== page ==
Archive for May, 2009

The Empire of Sin

Wednesday, May 6th, 2009

Romans 3:9 famously charges that all humanity is “under sin” (NIV, ESV, NET) or “under the power of sin” (NRSV, NLT) or “under the domination of sin” (NAB). The idea of course is that sin is a power—Sin—to which we are enslaved.

In preparing to teach in French-speaking Cameroon later this month, I have been reading the Pauline letters in the TOB (ecumenical French) translation. It renders the same phrase in 3:9 as “under the empire of sin” (“sous l’empire du péché”), which is unique, appropriate to Paul, powerful, and quite theologically insightful.

Bart Ehrman in the News (again)

Monday, May 4th, 2009

Thanks to Daniel Kirk over at Sibboleth for pointing out a recent brief essay on the Bible by Bart Ehrman. To the surprise of many, Bart was one of my good friends in seminary and grad school at Princeton, and he is an excellent scholar. But at times in his popular books and essays he tends to make mountains out of molehills; much of what he says is not even mildly shocking to anyone who’s been to seminary, even an evangelical seminary.

Sometimes Bart exaggerates the significance of an observation; for instance, I think he exaggerates the significance of the differences among the various NT writers on various topics, such as the meaning of Jesus’ death and the words Jesus spoke from the cross. (He did this recently again on TV and radio.) Sometimes, like any scholar, he is wrong. Often, despite all the hype, he is right, but what he says is nothing new.

In this particular essay, Bart makes some valid historical and theological points. Coming from him, these points sound radical and iconolastic, when actually they are not.

Theological Interpretation (pt. 4)

Monday, May 4th, 2009

(This post continues excerpts from the revised and expanded edition of Elements of Biblical Exegesis.) The subject is principles of theological interpretation.

On a different note: I have recently received a new New Testament introduction (text) and will be posting about it and about that genre.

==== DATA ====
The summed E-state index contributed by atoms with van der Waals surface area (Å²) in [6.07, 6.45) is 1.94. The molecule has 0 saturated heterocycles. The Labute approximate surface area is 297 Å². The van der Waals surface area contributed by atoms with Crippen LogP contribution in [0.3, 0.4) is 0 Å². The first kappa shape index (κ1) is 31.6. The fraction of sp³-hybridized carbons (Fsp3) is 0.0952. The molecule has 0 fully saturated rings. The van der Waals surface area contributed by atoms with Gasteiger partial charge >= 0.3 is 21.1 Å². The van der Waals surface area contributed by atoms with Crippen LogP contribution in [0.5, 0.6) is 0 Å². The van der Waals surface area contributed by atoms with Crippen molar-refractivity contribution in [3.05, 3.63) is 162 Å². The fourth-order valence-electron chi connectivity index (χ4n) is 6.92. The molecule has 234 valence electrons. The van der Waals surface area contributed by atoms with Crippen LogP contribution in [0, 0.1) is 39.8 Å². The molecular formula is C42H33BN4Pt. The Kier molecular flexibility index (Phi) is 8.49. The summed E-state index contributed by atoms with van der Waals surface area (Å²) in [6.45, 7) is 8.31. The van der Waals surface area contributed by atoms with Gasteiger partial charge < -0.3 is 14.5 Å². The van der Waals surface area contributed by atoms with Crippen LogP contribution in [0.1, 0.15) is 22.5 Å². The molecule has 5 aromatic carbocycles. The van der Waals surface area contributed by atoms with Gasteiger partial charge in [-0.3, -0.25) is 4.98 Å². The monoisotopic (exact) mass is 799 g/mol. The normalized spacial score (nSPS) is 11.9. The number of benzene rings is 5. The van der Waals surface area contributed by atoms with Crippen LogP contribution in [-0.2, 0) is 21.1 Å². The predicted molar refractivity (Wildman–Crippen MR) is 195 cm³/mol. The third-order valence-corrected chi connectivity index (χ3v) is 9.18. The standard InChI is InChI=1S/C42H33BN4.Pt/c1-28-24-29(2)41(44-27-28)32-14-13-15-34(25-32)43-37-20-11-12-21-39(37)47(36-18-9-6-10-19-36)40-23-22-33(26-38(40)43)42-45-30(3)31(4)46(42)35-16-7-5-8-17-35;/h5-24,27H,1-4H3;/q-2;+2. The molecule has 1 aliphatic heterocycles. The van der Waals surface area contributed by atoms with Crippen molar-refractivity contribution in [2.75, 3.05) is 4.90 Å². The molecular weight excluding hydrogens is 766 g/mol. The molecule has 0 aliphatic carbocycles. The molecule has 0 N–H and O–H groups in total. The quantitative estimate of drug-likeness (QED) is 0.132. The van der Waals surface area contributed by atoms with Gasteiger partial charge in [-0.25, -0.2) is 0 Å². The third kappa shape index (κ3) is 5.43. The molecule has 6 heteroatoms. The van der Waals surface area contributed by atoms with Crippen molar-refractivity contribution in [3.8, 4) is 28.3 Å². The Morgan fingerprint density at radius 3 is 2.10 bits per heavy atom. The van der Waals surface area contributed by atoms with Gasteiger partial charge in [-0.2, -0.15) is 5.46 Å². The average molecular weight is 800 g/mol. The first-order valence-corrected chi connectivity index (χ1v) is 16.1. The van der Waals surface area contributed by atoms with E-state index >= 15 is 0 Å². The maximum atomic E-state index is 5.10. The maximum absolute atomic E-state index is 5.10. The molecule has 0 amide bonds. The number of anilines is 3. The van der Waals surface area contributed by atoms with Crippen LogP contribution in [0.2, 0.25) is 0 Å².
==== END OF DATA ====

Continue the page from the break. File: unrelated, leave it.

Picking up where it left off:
5. The Coherence Principle
The principle of coherence follows from the canonical principle and is the theological conviction that, in spite of all its diversity, Scripture is one divinely given book that essentially tells one coherent story of the creator-God’s salvation of the world, culminating in Jesus Christ. It is not a collection of mutually competing or contradicting accounts of God and of humanity’s experience of God. This principle also has a corollary: that because of the guiding work of the Spirit throughout the history of God’s people (see the charismatic principle, next post), those who read Scripture theologically can and should be guided by the basic theological convictions of their reading communities (e.g., the Christian church), which are themselves derived from the Scriptures. These convictions have been set forth in the various Christian creeds, especially those from the earliest centuries of the church—to which most Christians give assent.

In a sense, this principle also widens the context within which Scripture is read to include the confessional expression (sometimes called “the rule of faith”) of the reading community named in the previous (canonical) principle and post. It means, for instance, that Christian readers will not be satisfied with readings of the text that stand at odds with their most fundamental convictions, such as the goodness of God and of God’s creation of the world. (NB: This perspective is directly at odds with the Enlightenment [and thus also the historical-critical] view that theological convictions should not guide biblical interpretation and that they, in fact, obscure rather than clarify. Many Christian theological interpreters would identify the Nicene Creed as the appropriate framework for interpretation.) This commitment will at times generate tensions between a “plain reading” of the text and the church’s theological convictions. This is nothing new; the theological interpreter joins the ranks of generations of faithful Jews and Christians who have participated in the same kinds of struggles.